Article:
I highly recommend these books for your upper elementary aged child. The illustrations in this particular edition are very well done and the kids liked the artwork as well. Some of the sketches were black and white, others in color, but all were beautiful.

Because of the fascination and interest our kids had with this book, the first in the series which we will be continuing, we have started watching season one of the Little House television series that began in 1974. Because I was far too young to have watched or even remember those first few seasons, it has been an event for me as well. The kids were a little bummed that the episodes they have watched so far didn’t quite match up with the book. It provided a brief lesson on the ways that television shows and movies are adapted from books.

If you haven’t read these books I recommend them. They are great books to read whether you are 12 years old, or 42.

Grade: B+

The How It Can Be Gluten Free Cookbook


The How It Can Be Gluten Free Cookbook, by America’s Test Kitchen. Published in 2014.336 pages.

Like so many American women, I can tend to get sucked into the latest nutritional trend. The one exception to that rule has been the trend of the gluten free variety. Sure, I’ll ditch the wheat for a while to drop a few pounds, or do a Whole 30 because I really do feel better with a pared own diet.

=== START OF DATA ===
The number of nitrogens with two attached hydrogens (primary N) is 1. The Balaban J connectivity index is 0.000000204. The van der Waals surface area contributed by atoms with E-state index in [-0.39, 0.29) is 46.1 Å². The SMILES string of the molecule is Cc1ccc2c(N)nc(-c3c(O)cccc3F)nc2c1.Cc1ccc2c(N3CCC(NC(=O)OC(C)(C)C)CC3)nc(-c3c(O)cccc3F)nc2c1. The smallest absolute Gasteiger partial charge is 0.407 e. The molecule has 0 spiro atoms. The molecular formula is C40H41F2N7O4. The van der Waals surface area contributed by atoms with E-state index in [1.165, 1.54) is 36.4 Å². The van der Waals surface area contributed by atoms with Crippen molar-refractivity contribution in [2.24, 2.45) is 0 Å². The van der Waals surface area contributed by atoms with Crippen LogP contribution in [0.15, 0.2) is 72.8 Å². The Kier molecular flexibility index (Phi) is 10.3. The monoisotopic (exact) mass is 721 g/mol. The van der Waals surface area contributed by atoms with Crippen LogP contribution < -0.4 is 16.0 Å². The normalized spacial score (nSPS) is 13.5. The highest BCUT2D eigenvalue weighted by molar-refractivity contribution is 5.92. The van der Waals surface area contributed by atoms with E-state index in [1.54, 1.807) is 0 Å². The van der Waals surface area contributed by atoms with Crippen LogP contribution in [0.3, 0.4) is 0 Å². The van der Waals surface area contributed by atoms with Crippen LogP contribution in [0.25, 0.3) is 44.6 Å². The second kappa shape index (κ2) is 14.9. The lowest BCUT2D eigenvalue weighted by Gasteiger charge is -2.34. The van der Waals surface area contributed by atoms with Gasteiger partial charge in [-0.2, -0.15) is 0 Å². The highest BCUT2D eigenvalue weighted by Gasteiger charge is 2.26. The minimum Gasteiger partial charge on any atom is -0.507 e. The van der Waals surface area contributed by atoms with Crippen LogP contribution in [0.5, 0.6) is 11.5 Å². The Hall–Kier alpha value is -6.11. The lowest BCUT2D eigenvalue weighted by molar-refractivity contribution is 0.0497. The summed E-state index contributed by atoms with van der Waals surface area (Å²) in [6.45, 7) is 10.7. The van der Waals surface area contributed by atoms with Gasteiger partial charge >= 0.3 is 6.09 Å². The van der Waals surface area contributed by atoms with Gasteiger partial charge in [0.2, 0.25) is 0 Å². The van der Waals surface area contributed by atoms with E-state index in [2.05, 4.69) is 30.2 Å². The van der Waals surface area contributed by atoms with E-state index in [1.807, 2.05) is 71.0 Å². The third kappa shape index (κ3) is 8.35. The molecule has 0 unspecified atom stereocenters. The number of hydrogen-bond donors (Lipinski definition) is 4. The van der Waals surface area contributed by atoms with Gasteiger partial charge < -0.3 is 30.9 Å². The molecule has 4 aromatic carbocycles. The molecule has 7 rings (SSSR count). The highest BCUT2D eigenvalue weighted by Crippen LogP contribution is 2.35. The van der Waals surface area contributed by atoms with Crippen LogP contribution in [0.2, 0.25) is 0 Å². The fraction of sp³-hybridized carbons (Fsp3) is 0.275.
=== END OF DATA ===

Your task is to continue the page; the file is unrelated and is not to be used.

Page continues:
However, I embark on these things with a general understanding that at some point I will return to my beloved gluten. After all, I am a baker, and not just a hobby baker. Well, I’m just a hobby  baker now but once upon a time I was baking enough and had built up reputation enough that I was able to hock my baking wares for a decent bit of grocery money.

I basically poo-poohed everyone who claimed to have some kind of intolerance or allergy to gluten as just a trend gone wild. Many people who claimed to be gluten intolerant couldn’t even tell you what gluten is:

Did I mention this? I like to bake, and my husband likes to eat what I bake. As such, gluten free has never been viewed as a permanent solution to anything in our house, even though managing my weight is markedly easier when I don’t eat it.

One thing however, caused us to give pause in our staunchly pro-gluten household: our youngest daughter’s health. Eight-year-old has been battling eczema to varying degrees since she was born. Recently we began -again- the process of eliminating things from her diet systematically and chronicling the results. Benevolent Dictator decided that for the months of November and December, we would eliminate gluten.